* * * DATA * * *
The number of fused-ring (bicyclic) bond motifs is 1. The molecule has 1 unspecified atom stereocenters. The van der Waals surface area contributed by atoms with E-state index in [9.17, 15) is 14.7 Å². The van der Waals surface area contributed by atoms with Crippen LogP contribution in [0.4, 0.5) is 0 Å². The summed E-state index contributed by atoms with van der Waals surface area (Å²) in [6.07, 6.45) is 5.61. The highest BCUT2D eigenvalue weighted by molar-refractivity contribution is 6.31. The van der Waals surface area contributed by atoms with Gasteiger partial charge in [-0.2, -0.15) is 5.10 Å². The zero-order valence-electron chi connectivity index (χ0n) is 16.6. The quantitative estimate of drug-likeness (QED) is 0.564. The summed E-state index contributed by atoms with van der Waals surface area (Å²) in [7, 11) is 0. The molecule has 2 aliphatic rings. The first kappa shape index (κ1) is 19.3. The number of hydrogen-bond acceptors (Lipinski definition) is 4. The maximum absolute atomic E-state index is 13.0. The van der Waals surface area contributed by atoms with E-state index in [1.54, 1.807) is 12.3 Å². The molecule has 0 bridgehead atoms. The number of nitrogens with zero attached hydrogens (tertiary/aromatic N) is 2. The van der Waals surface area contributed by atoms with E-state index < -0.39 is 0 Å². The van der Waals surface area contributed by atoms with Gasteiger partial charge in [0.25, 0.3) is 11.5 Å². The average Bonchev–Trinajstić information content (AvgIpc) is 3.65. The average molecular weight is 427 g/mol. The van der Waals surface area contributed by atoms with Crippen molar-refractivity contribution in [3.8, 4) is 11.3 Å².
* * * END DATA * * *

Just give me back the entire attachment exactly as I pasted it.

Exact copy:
The number of fused-ring (bicyclic) bond motifs is 1. The molecule has 1 unspecified atom stereocenters. The van der Waals surface area contributed by atoms with E-state index in [9.17, 15) is 14.7 Å². The van der Waals surface area contributed by atoms with Crippen LogP contribution in [0.4, 0.5) is 0 Å². The summed E-state index contributed by atoms with van der Waals surface area (Å²) in [6.07, 6.45) is 5.61. The highest BCUT2D eigenvalue weighted by molar-refractivity contribution is 6.31. The van der Waals surface area contributed by atoms with Gasteiger partial charge in [-0.2, -0.15) is 5.10 Å². The zero-order valence-electron chi connectivity index (χ0n) is 16.6. The quantitative estimate of drug-likeness (QED) is 0.564. The summed E-state index contributed by atoms with van der Waals surface area (Å²) in [7, 11) is 0. The molecule has 2 aliphatic rings. The first kappa shape index (κ1) is 19.3. The number of hydrogen-bond acceptors (Lipinski definition) is 4. The maximum absolute atomic E-state index is 13.0. The van der Waals surface area contributed by atoms with E-state index in [1.54, 1.807) is 12.3 Å². The molecule has 0 bridgehead atoms. The number of nitrogens with zero attached hydrogens (tertiary/aromatic N) is 2. The van der Waals surface area contributed by atoms with E-state index < -0.39 is 0 Å². The van der Waals surface area contributed by atoms with Gasteiger partial charge in [0.25, 0.3) is 11.5 Å². The average Bonchev–Trinajstić information content (AvgIpc) is 3.65. The average molecular weight is 427 g/mol. The van der Waals surface area contributed by atoms with Crippen molar-refractivity contribution in [3.8, 4) is 11.3 Å².